2016 week 48 in programming

Crypto 101 - an introductory course on cryptography, freely available for programmers of all ages and skill levels

It tries to go through all of the major dramatis personae of cryptography to make TLS work in 45 minutes. This book is the natural extension of that, with an extensive focus on breaking cryptography.

How the Singapore Circle Line rogue train was caught with data

What we’d established was that there seemed to be a pattern over time and location: Incidents were happening one after another, in the opposite direction of the previous incident. Could it be something that was not in our dataset that caused the incidents? Imaginary lines connecting the incidents looked suspiciously similar to those in a Marey Chart. We then grouped all related pairs of incidents into larger sets using a disjoint-set data structure. Next, we calculated the percentage of the incidents that could be explained by our clustering algorithm. 189, 259, 0.7297297297297297)What it means: Of the 259 emergency braking incidents in our dataset, 189 cases - or 73% of them - could be explained by the “Rogue train” hypothesis. We coloured the incident chart based on the clustering results.

do {…} while (0) in macros

If you are a C programmer, you must be familiar with macros. If you don’t define macros carefully, they may bite you and drive you crazy. There are many this kind of macros which uses do while(0) in Linux kernels and other popular C libraries. Do while(0) is the only construct in C that lets you define macros that always work the same way, so that a semicolon after your macro always has the same effect, regardless of how the macro is used. It isn’t possible to write multistatement macros that do the right thing in all situations. You can’t make macros behave like functions-without do/while(0). In conclusion, macros in Linux and other codebases wrap their logic in do/while(0) because it ensures the macro always behaves the same, regardless of how semicolons and curly-brackets are used in the invoking code.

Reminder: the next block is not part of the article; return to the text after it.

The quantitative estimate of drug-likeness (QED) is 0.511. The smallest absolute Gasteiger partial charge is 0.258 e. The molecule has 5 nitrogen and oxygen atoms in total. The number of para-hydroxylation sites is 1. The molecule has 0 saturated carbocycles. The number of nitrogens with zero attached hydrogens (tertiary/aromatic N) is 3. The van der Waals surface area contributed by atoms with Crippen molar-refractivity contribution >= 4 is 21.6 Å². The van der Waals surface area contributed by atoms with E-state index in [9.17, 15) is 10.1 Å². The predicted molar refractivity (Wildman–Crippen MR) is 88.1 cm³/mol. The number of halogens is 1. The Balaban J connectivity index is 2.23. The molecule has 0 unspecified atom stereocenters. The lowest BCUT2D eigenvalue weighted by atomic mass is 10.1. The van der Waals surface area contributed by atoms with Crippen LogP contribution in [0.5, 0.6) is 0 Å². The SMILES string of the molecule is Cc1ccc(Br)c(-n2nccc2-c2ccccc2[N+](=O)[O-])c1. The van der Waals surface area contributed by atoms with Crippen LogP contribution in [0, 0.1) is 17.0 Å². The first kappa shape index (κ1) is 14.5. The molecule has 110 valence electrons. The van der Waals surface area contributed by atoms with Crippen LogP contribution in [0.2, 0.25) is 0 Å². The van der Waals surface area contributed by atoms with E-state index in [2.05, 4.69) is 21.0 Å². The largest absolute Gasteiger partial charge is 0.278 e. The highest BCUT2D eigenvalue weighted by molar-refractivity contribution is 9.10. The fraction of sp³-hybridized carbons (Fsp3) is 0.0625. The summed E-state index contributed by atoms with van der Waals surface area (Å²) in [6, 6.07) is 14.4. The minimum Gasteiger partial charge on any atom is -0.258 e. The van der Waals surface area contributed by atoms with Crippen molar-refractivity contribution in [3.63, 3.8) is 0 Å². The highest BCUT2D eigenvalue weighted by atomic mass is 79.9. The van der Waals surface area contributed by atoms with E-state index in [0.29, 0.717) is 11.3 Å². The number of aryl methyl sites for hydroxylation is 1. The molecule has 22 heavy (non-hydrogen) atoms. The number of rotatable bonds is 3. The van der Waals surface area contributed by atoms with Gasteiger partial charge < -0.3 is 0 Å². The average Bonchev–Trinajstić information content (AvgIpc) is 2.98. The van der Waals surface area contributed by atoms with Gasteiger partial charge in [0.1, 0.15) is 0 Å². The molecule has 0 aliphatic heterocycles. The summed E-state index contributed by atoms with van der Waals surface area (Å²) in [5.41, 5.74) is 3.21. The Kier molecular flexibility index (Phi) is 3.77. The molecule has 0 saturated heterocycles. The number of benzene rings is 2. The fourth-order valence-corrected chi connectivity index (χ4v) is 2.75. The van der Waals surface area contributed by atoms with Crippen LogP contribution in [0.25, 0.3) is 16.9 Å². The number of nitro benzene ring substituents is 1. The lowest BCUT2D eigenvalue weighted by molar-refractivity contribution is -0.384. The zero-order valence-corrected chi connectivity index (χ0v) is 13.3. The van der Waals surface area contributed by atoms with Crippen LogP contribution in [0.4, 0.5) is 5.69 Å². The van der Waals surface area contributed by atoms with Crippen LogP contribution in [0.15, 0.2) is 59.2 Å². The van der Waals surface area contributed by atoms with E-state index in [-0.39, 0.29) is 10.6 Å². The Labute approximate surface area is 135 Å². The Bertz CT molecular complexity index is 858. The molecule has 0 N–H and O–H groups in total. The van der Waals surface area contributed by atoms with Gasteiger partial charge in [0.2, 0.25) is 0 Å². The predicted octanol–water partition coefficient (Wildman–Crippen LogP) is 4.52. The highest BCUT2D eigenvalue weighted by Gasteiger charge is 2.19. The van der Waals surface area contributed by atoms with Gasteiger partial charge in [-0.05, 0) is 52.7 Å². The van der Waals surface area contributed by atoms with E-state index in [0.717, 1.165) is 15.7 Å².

Let’s Stop Bashing C

The point the author makes about integer division is that it can confuse beginners. The reason for it is simple: when one is working with integers, one often has a problem related to integers in the first place. Performance is not even the point; floating-point numbers are much more complex than integers, and above all, they have different semantics. Bashing the increment and decrement operators became quite popular since Swift has taken the side of their omission. In particular, in C, it’s not equivalent with the postfix increment operator. With regards to semicolons: you can’t just interpret every newline as if it was a semicolon, because newlines become context-sensitive in this way. Treating newlines as statement endings is hard to remember correctly for humans, too, however appealing it might be at first glance.

Google’s new public NTP servers provide smeared time

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Rust: 128 bit integers preparing to be released

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Writing C without the standard library - Linux Edition